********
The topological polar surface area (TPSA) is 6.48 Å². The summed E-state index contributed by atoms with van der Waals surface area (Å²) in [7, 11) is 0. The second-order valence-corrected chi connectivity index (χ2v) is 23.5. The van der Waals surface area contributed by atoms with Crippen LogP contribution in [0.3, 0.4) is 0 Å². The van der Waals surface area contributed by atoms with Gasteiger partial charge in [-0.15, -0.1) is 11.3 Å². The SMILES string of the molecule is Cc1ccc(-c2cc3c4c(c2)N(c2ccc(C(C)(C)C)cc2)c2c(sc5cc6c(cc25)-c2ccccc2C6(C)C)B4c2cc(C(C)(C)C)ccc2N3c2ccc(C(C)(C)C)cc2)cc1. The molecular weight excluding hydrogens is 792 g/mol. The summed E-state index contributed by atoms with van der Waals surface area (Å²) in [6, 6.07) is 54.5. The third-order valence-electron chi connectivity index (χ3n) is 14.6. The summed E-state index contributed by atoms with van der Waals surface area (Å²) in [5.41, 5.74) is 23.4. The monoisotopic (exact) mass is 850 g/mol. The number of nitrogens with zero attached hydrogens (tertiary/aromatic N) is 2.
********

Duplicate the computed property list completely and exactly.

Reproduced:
The topological polar surface area (TPSA) is 6.48 Å². The summed E-state index contributed by atoms with van der Waals surface area (Å²) in [7, 11) is 0. The second-order valence-corrected chi connectivity index (χ2v) is 23.5. The van der Waals surface area contributed by atoms with Crippen LogP contribution in [0.3, 0.4) is 0 Å². The van der Waals surface area contributed by atoms with Gasteiger partial charge in [-0.15, -0.1) is 11.3 Å². The SMILES string of the molecule is Cc1ccc(-c2cc3c4c(c2)N(c2ccc(C(C)(C)C)cc2)c2c(sc5cc6c(cc25)-c2ccccc2C6(C)C)B4c2cc(C(C)(C)C)ccc2N3c2ccc(C(C)(C)C)cc2)cc1. The molecular weight excluding hydrogens is 792 g/mol. The summed E-state index contributed by atoms with van der Waals surface area (Å²) in [6, 6.07) is 54.5. The third-order valence-electron chi connectivity index (χ3n) is 14.6. The summed E-state index contributed by atoms with van der Waals surface area (Å²) in [5.41, 5.74) is 23.4. The monoisotopic (exact) mass is 850 g/mol. The number of nitrogens with zero attached hydrogens (tertiary/aromatic N) is 2.